Chris Knipp Writing: Movies, Politics, Art

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PostPosted: Wed Oct 03, 2012 5:32 pm 
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Humid investigation

The Paperboy is an enjoyably lurid southern noir set in the mid-Sixties from Pete Dexter (who collaborated on the screenplay) with additional touches added by the director of Precious, who has a taste for the highly colored ant the shocking. If you want to see Nicole Kidman pee on a half-naked Zac Efron this is your movie. But Kidman is excellent as the tacky bleach-blonde Barbie Doll death row groupie and Efron (Jack Jansen) is vulnerable and sweet as the younger brother of Miami newsman Matthew McConaughey (Ward Jansen), who comes with Yardley, a black colleague apparently from London (David Oyelowo) to investigate a murder case. The sleazy, odious inmate is played by John Cusack (Hillary Van Wetter). Of course in this Florida town in this year a black colleague is provocative enough; and it's Daniels' touch, not in the Dexter novel, that he should be black. The peeing scene has a therapeutic purpose: it's to counteract toxins from a jellyfish Jack (Zac) has met up with while swimming. Daniels' finest touch is his use of the excellent Macy Gray as Anita Chester, the Jansen family maid, who also does the voice-over narration, and the best scenes are ones of familial intimacy between Anita and Jack. Everybody is good, McConaughey doing his Good Old Boy drawl, Oyelowo infuriatingly cocky as the British-accented colored man, Cusack a scary piece of swamp muck (Hilary's family comes from the swamp and live by gutting alligators to sell for shoes and handbags). Daniels at times tries to evoke Seventies B-pictures. I don't think you can take all this seriously, despite the strong hints at many turns of Sixties South racism, but there's something unique about it, and it entertains.

Charlotte gets the "paperboys" to come following a romantic correspondence with Hillary, and when they come into town comes wearing a tight dress and bearing big boxes of research into the case. But the newsmen seem distracted, and not very interested in finding out the truth. Jack, a former swimming star kicked out of college who's not doing much but delivering papers, is enlisted to be the reporters' driver, and he falls madly in love with Charlotte and moons for her or sexes for her till finally he gets her "Okay, but just once." Meanwhile there is Anita's humorous voiceover narration, and the present-time Anita's many cozy little scenes with Jack, while unexpected or not so unexpected truths emerge concerning Ward, Hillary, and Yardley.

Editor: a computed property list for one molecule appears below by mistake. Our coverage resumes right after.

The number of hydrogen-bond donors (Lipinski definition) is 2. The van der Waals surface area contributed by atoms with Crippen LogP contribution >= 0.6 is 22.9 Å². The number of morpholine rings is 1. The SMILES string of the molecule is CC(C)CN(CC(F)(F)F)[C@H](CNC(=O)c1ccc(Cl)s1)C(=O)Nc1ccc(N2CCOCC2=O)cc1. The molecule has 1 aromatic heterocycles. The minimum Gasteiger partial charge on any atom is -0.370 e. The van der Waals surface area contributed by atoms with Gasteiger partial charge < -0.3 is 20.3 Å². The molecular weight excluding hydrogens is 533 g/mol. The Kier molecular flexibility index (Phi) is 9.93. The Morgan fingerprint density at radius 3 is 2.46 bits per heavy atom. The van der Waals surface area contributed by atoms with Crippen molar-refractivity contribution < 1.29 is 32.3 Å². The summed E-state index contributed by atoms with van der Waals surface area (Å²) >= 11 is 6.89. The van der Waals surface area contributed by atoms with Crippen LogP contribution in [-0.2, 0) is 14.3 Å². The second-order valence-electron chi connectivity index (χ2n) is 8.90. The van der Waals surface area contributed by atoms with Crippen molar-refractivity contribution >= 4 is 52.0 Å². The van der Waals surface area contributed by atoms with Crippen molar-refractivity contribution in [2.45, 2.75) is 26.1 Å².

The movie is great in individual scenes, but doesn't move so well from one to the next. For a noir, The Paperboy lacks urgency or narrative drive. This won't convince anybody it has contemporary relevance as did Lee Daniels' previous film, the 2009 Precious, but again there may be some Oscar mentions. Along with condemnations: the critics are not joining up to praise The Paperboy. Rex Reed has launced one of his diatribes against it: '"This raunchy dreck, cut from the same disposable toilet tissue as the recent trailer-trash creepfest 'Killer Joe,' is a leap downhill from 'Precious'," he intones. Indeed McConaughey is also featured with Zac Efron in Killer Joe, but that's Tracy Lett, and that's a different kettle of rancid catfish.

The Paperboy debuted at Cannes and was also shown at Toronto. Like Precious, it's included in the New York Film Festival at Lincoln Center, where it was screened for this review. It begins a limited US release October 5, 2012.

[photo by Aubrey Reuben]

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